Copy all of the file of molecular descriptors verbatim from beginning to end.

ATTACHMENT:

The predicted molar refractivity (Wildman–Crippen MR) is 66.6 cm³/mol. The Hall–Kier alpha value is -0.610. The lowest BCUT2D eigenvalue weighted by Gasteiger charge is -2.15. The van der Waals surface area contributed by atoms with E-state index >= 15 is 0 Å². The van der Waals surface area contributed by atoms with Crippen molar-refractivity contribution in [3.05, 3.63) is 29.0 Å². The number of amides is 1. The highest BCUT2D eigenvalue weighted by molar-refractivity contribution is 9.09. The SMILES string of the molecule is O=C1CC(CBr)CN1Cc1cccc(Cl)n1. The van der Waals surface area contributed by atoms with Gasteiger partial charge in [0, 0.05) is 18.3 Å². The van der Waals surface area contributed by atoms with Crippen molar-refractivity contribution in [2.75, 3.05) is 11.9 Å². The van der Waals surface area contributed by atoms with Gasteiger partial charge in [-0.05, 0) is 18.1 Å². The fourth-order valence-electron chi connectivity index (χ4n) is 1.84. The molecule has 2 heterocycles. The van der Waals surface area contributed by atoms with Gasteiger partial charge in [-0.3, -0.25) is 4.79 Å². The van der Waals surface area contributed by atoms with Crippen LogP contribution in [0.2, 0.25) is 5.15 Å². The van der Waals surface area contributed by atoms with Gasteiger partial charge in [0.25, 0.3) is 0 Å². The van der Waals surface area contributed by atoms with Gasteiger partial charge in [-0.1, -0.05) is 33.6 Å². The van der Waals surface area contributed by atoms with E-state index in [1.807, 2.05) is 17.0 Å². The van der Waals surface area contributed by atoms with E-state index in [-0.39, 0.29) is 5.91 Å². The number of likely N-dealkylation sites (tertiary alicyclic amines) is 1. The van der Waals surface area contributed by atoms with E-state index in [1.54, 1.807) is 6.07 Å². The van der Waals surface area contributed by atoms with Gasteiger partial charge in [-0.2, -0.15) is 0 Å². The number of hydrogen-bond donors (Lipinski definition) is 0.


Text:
The predicted molar refractivity (Wildman–Crippen MR) is 66.6 cm³/mol. The Hall–Kier alpha value is -0.610. The lowest BCUT2D eigenvalue weighted by Gasteiger charge is -2.15. The van der Waals surface area contributed by atoms with E-state index >= 15 is 0 Å². The van der Waals surface area contributed by atoms with Crippen molar-refractivity contribution in [3.05, 3.63) is 29.0 Å². The number of amides is 1. The highest BCUT2D eigenvalue weighted by molar-refractivity contribution is 9.09. The SMILES string of the molecule is O=C1CC(CBr)CN1Cc1cccc(Cl)n1. The van der Waals surface area contributed by atoms with Gasteiger partial charge in [0, 0.05) is 18.3 Å². The van der Waals surface area contributed by atoms with Crippen molar-refractivity contribution in [2.75, 3.05) is 11.9 Å². The van der Waals surface area contributed by atoms with Gasteiger partial charge in [-0.05, 0) is 18.1 Å². The fourth-order valence-electron chi connectivity index (χ4n) is 1.84. The molecule has 2 heterocycles. The van der Waals surface area contributed by atoms with Gasteiger partial charge in [-0.3, -0.25) is 4.79 Å². The van der Waals surface area contributed by atoms with Crippen LogP contribution in [0.2, 0.25) is 5.15 Å². The van der Waals surface area contributed by atoms with Gasteiger partial charge in [0.25, 0.3) is 0 Å². The van der Waals surface area contributed by atoms with Gasteiger partial charge in [-0.1, -0.05) is 33.6 Å². The van der Waals surface area contributed by atoms with E-state index in [1.807, 2.05) is 17.0 Å². The van der Waals surface area contributed by atoms with E-state index in [-0.39, 0.29) is 5.91 Å². The number of likely N-dealkylation sites (tertiary alicyclic amines) is 1. The van der Waals surface area contributed by atoms with E-state index in [1.54, 1.807) is 6.07 Å². The van der Waals surface area contributed by atoms with Gasteiger partial charge in [-0.2, -0.15) is 0 Å². The number of hydrogen-bond donors (Lipinski definition) is 0.